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The new issue of Esquire magazine has an article in it on the benefits of meditation. I'm sure those of you who practice this on a daily basis are nodding in approval right now. The article had several bits of information on how just a short ten minutes of meditation a day could do wonders for your health, and your general attitude about life. I was reading the new issue of Esquire on my iPad, because I have a digital subscription to it.

Don't get me wrong, I love traditional print media, and I've had an Esquire subscription for years. However, when I didn't subscribe to the magazine for a year or so, and was thinking of taking it up again, the techy in me liked the digital one too much (not to mention I don't have to worry about taking magazines to be recycled, as I horde those damn things like someone with two or three dead cats hidden in my house).

The digital version of the magazine has some nice features, like adding video, music, and audio clips with interviews. Yet, it still manages to maintain the feel of a magazine, it's rather impressive. Point of all this is that the meditation article had a feature at the bottom of it for us digital readers. The group of meditation experts that Esquire teamed up with three audio features that would help you get into the practice of mediation for three different activities. The three in question being sleep, nature, and running.

Now it's no secret that I sometimes have trouble sleeping at night, so I thought I'd give the sleep one a try. I press the play button on the box marked “sleep” and a very pleasant, and calming, British voice began speaking to me. “Sometimes, when your head hits the pillow, your mind becomes full of thoughts. This will help you to just relax and settle in a natural and very restful sleep.” Alright, no problem with that! I'm game! The voice told me that before we began, I should make sure I've done everything I need to have done before going to bed. I paused it, and went around the house making sure everything was in order.

In the process, my iPad went into lock mode, where the screen turns off after a short while. So I unlocked the iPad and hit the play button on “sleep” again. I thought it would pick up from where I left off. It didn't. I was OK with this, as I had barely begun when the calm British voice told me to make sure everything was done. The voice resumed, told me to make sure I was snug in bed, and relaxed. “Just lie there for twenty to thirty seconds, and appreciate how good the bed feels”. The bed felt great.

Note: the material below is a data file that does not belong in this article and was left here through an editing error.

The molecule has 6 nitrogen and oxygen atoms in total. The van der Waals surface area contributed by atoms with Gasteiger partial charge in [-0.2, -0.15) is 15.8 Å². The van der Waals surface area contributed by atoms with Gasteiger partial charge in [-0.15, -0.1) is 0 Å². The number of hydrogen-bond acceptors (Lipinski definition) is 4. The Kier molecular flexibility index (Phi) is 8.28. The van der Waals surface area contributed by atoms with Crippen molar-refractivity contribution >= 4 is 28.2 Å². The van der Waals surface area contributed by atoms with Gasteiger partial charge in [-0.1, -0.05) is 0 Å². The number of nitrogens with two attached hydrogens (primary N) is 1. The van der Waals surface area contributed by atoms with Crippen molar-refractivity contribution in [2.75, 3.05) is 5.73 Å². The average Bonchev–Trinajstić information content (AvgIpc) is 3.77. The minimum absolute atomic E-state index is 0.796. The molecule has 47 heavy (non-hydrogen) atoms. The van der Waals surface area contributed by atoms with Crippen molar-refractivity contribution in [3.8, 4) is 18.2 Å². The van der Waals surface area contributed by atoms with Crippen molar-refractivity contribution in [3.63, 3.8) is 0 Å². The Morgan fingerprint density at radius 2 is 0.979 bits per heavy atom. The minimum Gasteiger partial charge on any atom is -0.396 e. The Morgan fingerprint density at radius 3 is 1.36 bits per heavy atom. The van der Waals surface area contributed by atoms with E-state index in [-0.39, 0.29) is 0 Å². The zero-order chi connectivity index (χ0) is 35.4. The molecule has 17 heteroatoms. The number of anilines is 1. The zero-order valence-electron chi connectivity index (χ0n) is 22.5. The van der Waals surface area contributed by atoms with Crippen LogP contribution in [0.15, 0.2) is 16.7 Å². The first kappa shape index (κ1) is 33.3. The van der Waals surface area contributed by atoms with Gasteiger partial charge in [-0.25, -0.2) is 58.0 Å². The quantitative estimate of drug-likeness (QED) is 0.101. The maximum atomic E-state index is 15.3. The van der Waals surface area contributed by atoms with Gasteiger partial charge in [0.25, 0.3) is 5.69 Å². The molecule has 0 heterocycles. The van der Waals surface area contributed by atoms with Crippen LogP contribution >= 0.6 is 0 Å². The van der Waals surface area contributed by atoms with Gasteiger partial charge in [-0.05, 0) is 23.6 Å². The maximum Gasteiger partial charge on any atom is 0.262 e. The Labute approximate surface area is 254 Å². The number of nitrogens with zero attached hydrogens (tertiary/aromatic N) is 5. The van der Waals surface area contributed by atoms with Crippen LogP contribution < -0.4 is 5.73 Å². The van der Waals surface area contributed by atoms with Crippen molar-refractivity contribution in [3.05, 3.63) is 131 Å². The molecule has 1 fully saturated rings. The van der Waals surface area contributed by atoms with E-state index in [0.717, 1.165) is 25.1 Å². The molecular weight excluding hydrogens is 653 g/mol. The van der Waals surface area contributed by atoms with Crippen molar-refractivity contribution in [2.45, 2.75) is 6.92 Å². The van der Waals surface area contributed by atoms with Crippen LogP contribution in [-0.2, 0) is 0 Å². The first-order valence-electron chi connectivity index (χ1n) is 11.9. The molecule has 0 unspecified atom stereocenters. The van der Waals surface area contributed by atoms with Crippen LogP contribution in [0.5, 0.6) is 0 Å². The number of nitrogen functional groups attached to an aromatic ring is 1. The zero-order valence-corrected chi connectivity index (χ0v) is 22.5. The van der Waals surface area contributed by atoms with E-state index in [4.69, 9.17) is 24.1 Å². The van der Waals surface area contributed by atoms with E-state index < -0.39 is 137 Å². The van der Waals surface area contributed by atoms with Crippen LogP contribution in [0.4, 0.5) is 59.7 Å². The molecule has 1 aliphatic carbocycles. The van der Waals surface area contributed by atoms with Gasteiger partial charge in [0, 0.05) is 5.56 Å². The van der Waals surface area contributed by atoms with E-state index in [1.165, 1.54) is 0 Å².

As I settled down, I began to feel very relaxed. The lights were out, outside of the glow coming from my iPad on the nightstand. The voice then said “I want you to, slowly, replay the events of the day in your mind. Almost as if you were rewinding them.” After this replay of the day moment, the voice then asked me to start letting my body relax, “As if you're moving from muscle to muscle, and turning it off.” The voice told me to begin with my left side, and as I made it to my navel, I was starting to feel most relaxed on one side.

As I laid there, half of my body feeling great, I kept waiting for the voice to tell me what to do next. It never did. I opened my eyes, and tilted my head towards the nightstand, to discover that my iPad's sleep/power save/lock mode kicked in and the iPad was “off”. I turned the iPad back on, and hit play on the sleep meditation again. Only, it didn't pause, so it started right back at the beginning. So I went through it all again.

This time, however, once we got to my left leg being relaxed, the iPad shut off again. At this point, I was becoming slightly frustrated. I realized the idea of meditation is to zen you out and make you clam and relaxed, so I began to question if I was doing it wrong that I was feeling annoyed by a simple thing like power save on my iPad. I thought of trying it again, but I knew that the only way to keep my iPad from turning off in the middle of the meditation was to either A: turn off power mode and have a dead iPad in the morning, or B: have someone stand by my bed and tap the iPad's screen from time to time.

Neither of those was that decent of a solution, so I put my iPad away, turned on TCM, and fell asleep to a Humphrey Bogart movie. This is where my TV's sleep shut off mode came in handy. I do hope to actually try the meditation feature out again at some point. Because after getting flustered over a sleep meditation speech on an iPad, I feel I may dearly need it.


  1. There is nothing as relaxing as glorious black and white lighting up an otherwise dark room. And the TV's shut off mode is one of its best features. Stick with TCM and Bogie for happy Zzzzzzzz's...
    Hilarious and enlightening blog, Mr. Ross. Thanks.


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